Shan Armed Group Kills At Least Four Ethnic Pa-O in Shooting
By Nyein Nyein 12 December 2018
CHIANG MAI, Thailand — The Restoration Council of Shan State (RCSS) shot dead at least four ethnic Pa-O in southern Shan State on Tuesday in what the armed group said was self-defense.
RCSS spokesman Lieutenant Colonel Sai Meng said the four were shot dead after they attacked the armed group’s fighters with knives and tried to steal their firearms in Loilem Township.
“The dead were from a Pa-O militia led by Koyin based in Htam Sam cave,” he told The Irrawaddy.
The spokesman said Koyin was a Pa-O monk who has been in command of another armed group in the area for the past 20 years or so.
Lt. Col. Sai Meng said the RCSS fighters had initially stopped the group because they suspected one of them was a spy for the Myanmar military, or Tatmadaw.
“We saw photos that showed that our troops were chopped. So in self-defense they killed those four people near Seng Ngun village,” he said.
The RCSS spokesman blamed the deaths ultimately on what he described as the military’s efforts to sow discord among the area’s ethnic groups.
“We think the Tatmadaw is creating this misunderstanding between the Shan and Pa-O and it needs to be solved. It should not happen,” he said.
The Pa-O National Liberation Organization (PNLO), yet another armed group in the area, gave a different account.
According to a PNLO statement and spokesperson, four Pa-O villagers were out searching for a new water source for Seng Ngun Village (also known as Namp Hu) when they were detained by a combined force of RCSS fighters and other militia members. They said the RCSS fighters and militia members shot dead a total of five people and injured three others when more Pa-O confronted them to demand that the four people they had detained be released.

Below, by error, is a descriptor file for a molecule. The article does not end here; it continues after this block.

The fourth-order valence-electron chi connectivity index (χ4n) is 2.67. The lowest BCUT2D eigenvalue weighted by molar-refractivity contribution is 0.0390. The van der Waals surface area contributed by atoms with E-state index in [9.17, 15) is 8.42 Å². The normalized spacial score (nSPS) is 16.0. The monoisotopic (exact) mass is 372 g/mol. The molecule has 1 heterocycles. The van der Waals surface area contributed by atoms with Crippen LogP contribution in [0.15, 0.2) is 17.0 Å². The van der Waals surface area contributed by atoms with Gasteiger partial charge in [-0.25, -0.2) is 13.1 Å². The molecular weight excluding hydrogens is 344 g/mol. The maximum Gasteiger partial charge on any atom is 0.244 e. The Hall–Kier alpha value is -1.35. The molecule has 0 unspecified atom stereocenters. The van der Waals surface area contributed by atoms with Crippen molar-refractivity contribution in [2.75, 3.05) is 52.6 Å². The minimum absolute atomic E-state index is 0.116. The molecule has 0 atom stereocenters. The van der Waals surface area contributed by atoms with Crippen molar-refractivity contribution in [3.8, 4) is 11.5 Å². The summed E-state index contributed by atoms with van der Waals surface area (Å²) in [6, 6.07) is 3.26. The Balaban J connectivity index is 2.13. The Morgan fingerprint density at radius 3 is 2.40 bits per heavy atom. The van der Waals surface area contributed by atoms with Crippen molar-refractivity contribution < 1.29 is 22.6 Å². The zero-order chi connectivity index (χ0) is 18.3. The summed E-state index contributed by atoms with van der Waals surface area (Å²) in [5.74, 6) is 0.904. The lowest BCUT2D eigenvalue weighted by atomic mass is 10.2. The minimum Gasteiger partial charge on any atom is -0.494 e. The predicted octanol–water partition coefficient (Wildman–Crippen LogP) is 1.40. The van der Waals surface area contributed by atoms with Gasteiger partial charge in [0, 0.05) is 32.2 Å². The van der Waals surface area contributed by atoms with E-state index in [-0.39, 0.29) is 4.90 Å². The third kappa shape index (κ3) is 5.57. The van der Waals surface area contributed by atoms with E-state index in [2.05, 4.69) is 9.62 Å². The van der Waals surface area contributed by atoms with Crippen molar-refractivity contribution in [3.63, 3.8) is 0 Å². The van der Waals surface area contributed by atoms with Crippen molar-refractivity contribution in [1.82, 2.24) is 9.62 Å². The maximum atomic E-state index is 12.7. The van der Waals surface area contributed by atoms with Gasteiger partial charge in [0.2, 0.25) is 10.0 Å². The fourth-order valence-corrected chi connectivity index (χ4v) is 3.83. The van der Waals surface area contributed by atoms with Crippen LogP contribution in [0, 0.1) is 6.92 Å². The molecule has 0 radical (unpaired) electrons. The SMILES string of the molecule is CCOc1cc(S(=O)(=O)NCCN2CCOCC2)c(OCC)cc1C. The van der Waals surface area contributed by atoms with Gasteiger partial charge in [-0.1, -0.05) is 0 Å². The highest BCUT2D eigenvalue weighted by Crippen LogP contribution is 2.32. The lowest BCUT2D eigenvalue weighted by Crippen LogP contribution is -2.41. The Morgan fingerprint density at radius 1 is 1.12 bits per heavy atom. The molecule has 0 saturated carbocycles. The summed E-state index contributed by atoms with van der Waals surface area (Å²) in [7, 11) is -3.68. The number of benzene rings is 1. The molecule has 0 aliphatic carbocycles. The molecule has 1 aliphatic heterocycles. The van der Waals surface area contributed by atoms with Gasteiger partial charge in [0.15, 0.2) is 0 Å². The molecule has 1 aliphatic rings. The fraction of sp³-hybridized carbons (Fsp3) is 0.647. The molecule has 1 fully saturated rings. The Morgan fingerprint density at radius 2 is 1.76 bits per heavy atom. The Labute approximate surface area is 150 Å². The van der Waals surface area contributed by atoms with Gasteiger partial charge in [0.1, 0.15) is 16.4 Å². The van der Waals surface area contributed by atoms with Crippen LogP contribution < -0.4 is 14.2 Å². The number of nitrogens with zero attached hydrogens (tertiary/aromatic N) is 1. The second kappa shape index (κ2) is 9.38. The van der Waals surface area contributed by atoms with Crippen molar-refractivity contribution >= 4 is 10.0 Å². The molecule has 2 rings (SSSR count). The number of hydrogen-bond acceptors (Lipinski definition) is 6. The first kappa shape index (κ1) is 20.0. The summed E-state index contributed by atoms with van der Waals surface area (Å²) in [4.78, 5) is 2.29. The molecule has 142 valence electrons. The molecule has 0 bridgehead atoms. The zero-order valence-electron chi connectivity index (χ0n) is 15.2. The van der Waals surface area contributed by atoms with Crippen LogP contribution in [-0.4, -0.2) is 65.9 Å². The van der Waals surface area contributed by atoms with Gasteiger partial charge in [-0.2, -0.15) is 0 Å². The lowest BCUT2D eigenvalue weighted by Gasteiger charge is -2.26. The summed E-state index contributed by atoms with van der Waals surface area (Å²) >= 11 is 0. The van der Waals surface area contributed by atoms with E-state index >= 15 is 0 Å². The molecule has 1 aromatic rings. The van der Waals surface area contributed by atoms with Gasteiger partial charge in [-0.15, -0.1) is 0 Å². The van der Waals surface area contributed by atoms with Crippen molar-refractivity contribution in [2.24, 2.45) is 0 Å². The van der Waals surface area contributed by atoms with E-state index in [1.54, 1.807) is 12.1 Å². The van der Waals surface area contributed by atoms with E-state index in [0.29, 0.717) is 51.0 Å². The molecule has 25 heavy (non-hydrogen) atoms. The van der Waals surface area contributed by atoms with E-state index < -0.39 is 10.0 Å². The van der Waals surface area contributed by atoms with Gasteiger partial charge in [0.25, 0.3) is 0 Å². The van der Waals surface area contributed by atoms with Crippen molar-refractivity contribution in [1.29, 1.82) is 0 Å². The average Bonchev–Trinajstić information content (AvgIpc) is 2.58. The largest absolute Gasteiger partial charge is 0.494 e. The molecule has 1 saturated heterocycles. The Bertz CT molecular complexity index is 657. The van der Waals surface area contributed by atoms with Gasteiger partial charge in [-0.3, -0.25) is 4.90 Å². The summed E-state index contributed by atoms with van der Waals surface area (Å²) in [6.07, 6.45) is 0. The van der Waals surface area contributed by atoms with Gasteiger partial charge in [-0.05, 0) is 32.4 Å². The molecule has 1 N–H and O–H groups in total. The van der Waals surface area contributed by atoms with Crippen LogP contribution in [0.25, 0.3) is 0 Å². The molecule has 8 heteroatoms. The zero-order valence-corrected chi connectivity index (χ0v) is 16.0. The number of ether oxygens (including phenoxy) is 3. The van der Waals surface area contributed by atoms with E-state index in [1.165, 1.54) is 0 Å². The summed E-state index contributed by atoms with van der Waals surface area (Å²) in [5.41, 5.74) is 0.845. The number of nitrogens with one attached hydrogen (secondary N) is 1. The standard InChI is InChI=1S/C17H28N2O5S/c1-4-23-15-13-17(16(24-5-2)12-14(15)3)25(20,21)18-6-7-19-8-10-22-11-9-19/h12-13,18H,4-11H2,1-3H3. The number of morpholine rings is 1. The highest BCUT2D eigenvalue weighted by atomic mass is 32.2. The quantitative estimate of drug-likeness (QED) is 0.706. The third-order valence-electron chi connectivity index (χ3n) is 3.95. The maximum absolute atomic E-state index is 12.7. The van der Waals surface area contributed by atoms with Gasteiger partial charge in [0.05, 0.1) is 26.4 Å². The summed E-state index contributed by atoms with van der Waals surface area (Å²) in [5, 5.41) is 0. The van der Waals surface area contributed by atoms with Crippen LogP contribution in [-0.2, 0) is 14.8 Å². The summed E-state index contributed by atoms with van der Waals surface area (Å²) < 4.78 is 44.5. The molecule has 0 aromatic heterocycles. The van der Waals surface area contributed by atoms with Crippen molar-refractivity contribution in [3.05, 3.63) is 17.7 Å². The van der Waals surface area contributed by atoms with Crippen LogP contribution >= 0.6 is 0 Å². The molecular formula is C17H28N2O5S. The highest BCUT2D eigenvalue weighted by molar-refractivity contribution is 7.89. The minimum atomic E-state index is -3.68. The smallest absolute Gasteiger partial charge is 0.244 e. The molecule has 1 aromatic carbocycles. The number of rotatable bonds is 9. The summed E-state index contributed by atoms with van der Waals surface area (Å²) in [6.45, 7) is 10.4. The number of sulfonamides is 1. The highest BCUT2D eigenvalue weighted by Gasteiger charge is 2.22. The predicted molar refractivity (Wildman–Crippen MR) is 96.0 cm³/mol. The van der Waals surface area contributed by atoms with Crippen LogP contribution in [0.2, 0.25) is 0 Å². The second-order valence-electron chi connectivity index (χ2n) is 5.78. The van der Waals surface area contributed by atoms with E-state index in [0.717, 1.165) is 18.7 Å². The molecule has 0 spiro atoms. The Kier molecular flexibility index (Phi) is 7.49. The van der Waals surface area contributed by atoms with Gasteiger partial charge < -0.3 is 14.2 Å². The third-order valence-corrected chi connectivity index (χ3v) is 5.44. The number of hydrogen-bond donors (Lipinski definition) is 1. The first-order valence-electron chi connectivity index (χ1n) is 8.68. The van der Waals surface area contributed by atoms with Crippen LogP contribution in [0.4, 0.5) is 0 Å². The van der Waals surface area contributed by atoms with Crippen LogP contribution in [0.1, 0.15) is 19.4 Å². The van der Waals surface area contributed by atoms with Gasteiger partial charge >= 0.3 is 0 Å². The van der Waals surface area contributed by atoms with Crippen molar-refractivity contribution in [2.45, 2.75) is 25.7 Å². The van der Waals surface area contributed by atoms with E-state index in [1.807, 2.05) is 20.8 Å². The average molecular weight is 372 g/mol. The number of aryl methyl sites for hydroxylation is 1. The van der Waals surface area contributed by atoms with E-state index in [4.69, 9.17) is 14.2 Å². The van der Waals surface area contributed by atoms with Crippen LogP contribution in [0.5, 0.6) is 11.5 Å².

In its statement, the PNLO said it “condemned the RCSS for this incident because it committed murderous crimes by arbitrarily arresting, killing and injuring people.”
It said one of the injured was being treated at a hospital in Loilem and that the other two were taken to a hospital in Taunggyi, the state capital.
Khun Nay Htoo, acting director of the Pa-O Health Working Committee, said one of the injured men taken to Taunggyi was an employee of Seng Ngun’s village administration office.
The RCSS denied that its fighters were accompanied by any militia members when the confrontation occurred.
The Pa-O in southern Shan State say they come under frequent threat from the RCSS and often fall victim to its landmines.
The PNLO accused the RCSS of setting a fire at a monastery in Mong Pan Township that killed two novice monks on Nov. 7, which the RCSS denied.
The two armed groups briefly fought with one another in Mong Pan the month before. The PNLO said it had recently sent its fighters into the area at the request of a local village that said the RCSS as conscripting its residents.
Pa-O community leaders say such incidents are severely deteriorated trust between the local Shan and Pa-O.
“We would like to ask the leaders of our country if they will do anything while innocent civilians are being brutally killed,” Khun Nay Htoo said. “There must be an investigation and effective actions must be taken against those who are responsible.”